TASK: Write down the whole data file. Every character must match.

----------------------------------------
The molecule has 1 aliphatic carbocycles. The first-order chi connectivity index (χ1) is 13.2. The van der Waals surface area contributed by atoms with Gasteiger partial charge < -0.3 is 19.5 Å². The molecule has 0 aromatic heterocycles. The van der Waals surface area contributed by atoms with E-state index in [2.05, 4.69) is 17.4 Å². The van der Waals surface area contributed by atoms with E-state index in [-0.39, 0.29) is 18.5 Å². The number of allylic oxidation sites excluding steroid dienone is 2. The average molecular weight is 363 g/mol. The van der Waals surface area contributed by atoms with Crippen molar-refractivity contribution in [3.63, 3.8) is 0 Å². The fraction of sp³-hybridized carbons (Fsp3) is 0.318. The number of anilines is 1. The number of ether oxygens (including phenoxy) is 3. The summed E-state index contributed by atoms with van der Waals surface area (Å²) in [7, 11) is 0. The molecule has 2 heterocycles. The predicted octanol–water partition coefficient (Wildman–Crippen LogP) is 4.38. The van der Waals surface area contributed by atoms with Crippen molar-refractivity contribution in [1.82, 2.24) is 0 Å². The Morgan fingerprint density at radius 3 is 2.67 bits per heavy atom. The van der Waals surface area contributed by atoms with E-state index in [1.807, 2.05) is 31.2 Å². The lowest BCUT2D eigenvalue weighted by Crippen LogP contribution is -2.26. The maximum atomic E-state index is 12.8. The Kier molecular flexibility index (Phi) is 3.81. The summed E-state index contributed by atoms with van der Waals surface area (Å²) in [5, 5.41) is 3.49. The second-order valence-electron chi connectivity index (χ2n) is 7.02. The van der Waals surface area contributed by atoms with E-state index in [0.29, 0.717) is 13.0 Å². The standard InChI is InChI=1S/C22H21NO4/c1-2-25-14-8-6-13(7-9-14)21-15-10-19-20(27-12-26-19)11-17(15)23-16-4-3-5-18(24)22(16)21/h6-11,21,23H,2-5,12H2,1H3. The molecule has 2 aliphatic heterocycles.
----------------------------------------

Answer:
The molecule has 1 aliphatic carbocycles. The first-order chi connectivity index (χ1) is 13.2. The van der Waals surface area contributed by atoms with Gasteiger partial charge < -0.3 is 19.5 Å². The molecule has 0 aromatic heterocycles. The van der Waals surface area contributed by atoms with E-state index in [2.05, 4.69) is 17.4 Å². The van der Waals surface area contributed by atoms with E-state index in [-0.39, 0.29) is 18.5 Å². The number of allylic oxidation sites excluding steroid dienone is 2. The average molecular weight is 363 g/mol. The van der Waals surface area contributed by atoms with Crippen molar-refractivity contribution in [3.63, 3.8) is 0 Å². The fraction of sp³-hybridized carbons (Fsp3) is 0.318. The number of anilines is 1. The number of ether oxygens (including phenoxy) is 3. The summed E-state index contributed by atoms with van der Waals surface area (Å²) in [7, 11) is 0. The molecule has 2 heterocycles. The predicted octanol–water partition coefficient (Wildman–Crippen LogP) is 4.38. The van der Waals surface area contributed by atoms with Crippen molar-refractivity contribution in [1.82, 2.24) is 0 Å². The Morgan fingerprint density at radius 3 is 2.67 bits per heavy atom. The van der Waals surface area contributed by atoms with E-state index in [1.807, 2.05) is 31.2 Å². The lowest BCUT2D eigenvalue weighted by Crippen LogP contribution is -2.26. The maximum atomic E-state index is 12.8. The Kier molecular flexibility index (Phi) is 3.81. The summed E-state index contributed by atoms with van der Waals surface area (Å²) in [5, 5.41) is 3.49. The second-order valence-electron chi connectivity index (χ2n) is 7.02. The van der Waals surface area contributed by atoms with E-state index in [0.29, 0.717) is 13.0 Å². The standard InChI is InChI=1S/C22H21NO4/c1-2-25-14-8-6-13(7-9-14)21-15-10-19-20(27-12-26-19)11-17(15)23-16-4-3-5-18(24)22(16)21/h6-11,21,23H,2-5,12H2,1H3. The molecule has 2 aliphatic heterocycles.